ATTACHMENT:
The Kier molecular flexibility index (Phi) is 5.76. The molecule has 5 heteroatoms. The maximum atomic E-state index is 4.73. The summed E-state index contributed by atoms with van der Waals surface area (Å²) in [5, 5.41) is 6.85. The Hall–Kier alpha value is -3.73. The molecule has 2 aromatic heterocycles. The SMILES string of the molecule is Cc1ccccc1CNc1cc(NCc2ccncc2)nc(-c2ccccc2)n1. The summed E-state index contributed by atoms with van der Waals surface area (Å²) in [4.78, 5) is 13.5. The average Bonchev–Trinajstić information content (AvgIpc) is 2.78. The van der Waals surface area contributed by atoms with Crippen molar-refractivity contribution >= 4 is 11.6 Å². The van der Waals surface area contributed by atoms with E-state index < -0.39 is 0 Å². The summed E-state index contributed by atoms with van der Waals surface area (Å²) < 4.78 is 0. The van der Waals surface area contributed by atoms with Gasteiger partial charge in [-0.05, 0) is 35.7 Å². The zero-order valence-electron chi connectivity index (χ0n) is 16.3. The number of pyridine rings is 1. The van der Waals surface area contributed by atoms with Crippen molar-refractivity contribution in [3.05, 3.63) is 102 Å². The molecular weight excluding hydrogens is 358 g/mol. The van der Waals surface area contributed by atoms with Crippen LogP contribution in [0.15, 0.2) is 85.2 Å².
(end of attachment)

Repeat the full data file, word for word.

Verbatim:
The Kier molecular flexibility index (Phi) is 5.76. The molecule has 5 heteroatoms. The maximum atomic E-state index is 4.73. The summed E-state index contributed by atoms with van der Waals surface area (Å²) in [5, 5.41) is 6.85. The Hall–Kier alpha value is -3.73. The molecule has 2 aromatic heterocycles. The SMILES string of the molecule is Cc1ccccc1CNc1cc(NCc2ccncc2)nc(-c2ccccc2)n1. The summed E-state index contributed by atoms with van der Waals surface area (Å²) in [4.78, 5) is 13.5. The average Bonchev–Trinajstić information content (AvgIpc) is 2.78. The van der Waals surface area contributed by atoms with Crippen molar-refractivity contribution >= 4 is 11.6 Å². The van der Waals surface area contributed by atoms with E-state index < -0.39 is 0 Å². The summed E-state index contributed by atoms with van der Waals surface area (Å²) < 4.78 is 0. The van der Waals surface area contributed by atoms with Gasteiger partial charge in [-0.05, 0) is 35.7 Å². The zero-order valence-electron chi connectivity index (χ0n) is 16.3. The number of pyridine rings is 1. The van der Waals surface area contributed by atoms with Crippen molar-refractivity contribution in [3.05, 3.63) is 102 Å². The molecular weight excluding hydrogens is 358 g/mol. The van der Waals surface area contributed by atoms with Crippen LogP contribution in [0.15, 0.2) is 85.2 Å².